Any word on whether there was a decline in this type of tumor when CMOS x-ray imaging started being used in dentistry? Using CMOS rather than film supposedly requires less exposure time or less x-ray intensity in order to obtain an image comparable to film. I see the article does comment on the decreased intensity of x-ray source now as compared to a decade or so ago, but unless they couldn't readily identify this type of tumor back then, then I would expect to have seen a decline in this type of tumor as well.
What I saw from the proposal is that they will use the excess heat from the Zn and O2 gasses to at least assist in this (not sure if there is enough energy in 1 mole of Zn and 0.5 moles of O2 at 1750C to raise all the reactants in the 2nd process to 420C). I would also like to compare the energy lost in waste heat to that of the energy lost in the electrolysis of water. I think that there have been ideas for using solar heating at much lower temperatures where it is used to just boil water and power a turbine (presumably using a liquid that is better at absorbing solar radiation than water and then transferring the energy to the water). The electricity could then be used to split water when it is not being used to power something else. Again, that's if the energy loss is less. Something I would have assumed they looked into.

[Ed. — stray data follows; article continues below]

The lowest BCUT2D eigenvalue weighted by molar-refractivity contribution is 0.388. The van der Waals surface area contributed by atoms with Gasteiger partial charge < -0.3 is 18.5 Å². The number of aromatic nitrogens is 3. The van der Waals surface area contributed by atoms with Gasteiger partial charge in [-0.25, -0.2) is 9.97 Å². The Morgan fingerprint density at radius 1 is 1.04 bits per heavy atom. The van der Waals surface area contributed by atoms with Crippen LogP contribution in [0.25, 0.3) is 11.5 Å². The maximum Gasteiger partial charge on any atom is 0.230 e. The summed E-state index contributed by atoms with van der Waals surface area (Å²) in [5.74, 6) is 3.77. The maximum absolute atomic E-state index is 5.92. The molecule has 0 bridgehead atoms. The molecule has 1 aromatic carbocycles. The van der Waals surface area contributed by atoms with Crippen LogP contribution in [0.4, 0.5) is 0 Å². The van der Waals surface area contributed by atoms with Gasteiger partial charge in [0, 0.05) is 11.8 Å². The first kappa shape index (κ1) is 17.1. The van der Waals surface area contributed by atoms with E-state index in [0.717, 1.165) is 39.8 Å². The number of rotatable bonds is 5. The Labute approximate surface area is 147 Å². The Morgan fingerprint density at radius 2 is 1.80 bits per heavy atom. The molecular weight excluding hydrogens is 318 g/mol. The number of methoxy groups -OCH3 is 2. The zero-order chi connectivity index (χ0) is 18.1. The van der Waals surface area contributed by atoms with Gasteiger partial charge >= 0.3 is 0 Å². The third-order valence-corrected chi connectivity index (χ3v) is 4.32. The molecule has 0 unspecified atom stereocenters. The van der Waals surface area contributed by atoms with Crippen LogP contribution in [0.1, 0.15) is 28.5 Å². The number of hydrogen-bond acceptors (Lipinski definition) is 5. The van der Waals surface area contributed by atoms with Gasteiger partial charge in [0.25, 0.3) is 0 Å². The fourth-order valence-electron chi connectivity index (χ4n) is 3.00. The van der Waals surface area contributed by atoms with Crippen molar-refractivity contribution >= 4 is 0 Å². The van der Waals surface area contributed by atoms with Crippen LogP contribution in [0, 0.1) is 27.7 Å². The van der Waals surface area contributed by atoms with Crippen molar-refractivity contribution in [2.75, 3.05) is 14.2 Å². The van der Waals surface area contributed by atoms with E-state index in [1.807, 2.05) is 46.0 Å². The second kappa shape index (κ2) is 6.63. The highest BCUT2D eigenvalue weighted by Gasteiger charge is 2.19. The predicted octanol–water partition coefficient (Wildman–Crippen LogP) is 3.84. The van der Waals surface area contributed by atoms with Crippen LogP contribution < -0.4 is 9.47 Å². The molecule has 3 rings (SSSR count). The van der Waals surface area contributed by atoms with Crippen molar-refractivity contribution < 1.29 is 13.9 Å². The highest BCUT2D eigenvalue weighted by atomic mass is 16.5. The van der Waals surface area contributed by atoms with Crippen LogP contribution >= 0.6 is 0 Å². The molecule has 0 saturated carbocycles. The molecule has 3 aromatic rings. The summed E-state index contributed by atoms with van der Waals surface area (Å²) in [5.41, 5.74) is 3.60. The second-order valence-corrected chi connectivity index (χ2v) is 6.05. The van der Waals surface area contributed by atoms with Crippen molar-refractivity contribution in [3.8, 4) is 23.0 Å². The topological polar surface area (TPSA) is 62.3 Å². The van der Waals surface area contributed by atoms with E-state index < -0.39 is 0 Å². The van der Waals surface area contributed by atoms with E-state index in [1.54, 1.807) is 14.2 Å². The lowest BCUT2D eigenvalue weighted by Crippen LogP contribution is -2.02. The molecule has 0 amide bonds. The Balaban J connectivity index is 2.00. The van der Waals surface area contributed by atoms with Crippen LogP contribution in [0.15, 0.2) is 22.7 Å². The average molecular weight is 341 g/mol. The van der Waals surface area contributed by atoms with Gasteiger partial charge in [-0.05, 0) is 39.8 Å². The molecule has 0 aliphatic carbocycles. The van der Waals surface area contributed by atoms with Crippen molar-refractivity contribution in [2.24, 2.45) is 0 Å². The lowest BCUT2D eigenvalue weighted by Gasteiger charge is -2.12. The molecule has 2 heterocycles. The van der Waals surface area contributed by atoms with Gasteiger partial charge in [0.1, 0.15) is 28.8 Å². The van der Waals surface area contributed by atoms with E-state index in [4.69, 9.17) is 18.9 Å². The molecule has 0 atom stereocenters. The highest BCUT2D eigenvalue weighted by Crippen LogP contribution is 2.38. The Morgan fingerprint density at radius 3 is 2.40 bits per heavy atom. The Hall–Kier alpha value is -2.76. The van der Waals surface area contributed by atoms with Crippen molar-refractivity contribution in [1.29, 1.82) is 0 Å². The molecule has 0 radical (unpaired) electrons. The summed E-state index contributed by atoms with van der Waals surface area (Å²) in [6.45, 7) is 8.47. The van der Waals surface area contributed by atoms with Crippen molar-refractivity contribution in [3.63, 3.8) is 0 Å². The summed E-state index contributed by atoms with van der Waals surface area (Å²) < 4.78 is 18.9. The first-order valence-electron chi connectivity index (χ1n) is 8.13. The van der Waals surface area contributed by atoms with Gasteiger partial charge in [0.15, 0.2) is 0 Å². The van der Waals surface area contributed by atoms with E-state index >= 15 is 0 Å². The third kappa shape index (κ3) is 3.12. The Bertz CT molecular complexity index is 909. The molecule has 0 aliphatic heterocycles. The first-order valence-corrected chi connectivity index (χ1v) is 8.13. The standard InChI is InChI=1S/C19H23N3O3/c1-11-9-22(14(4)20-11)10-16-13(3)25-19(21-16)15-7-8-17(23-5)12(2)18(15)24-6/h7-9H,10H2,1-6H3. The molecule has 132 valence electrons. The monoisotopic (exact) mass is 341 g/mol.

Also, sorry for the earlier comments. As a grad student I regularly did these reactions at (relatively) moderate temperatures in order to obtain ZnO crystals. I did not think to look what the products of Zn+H2O at lower temperatures produced.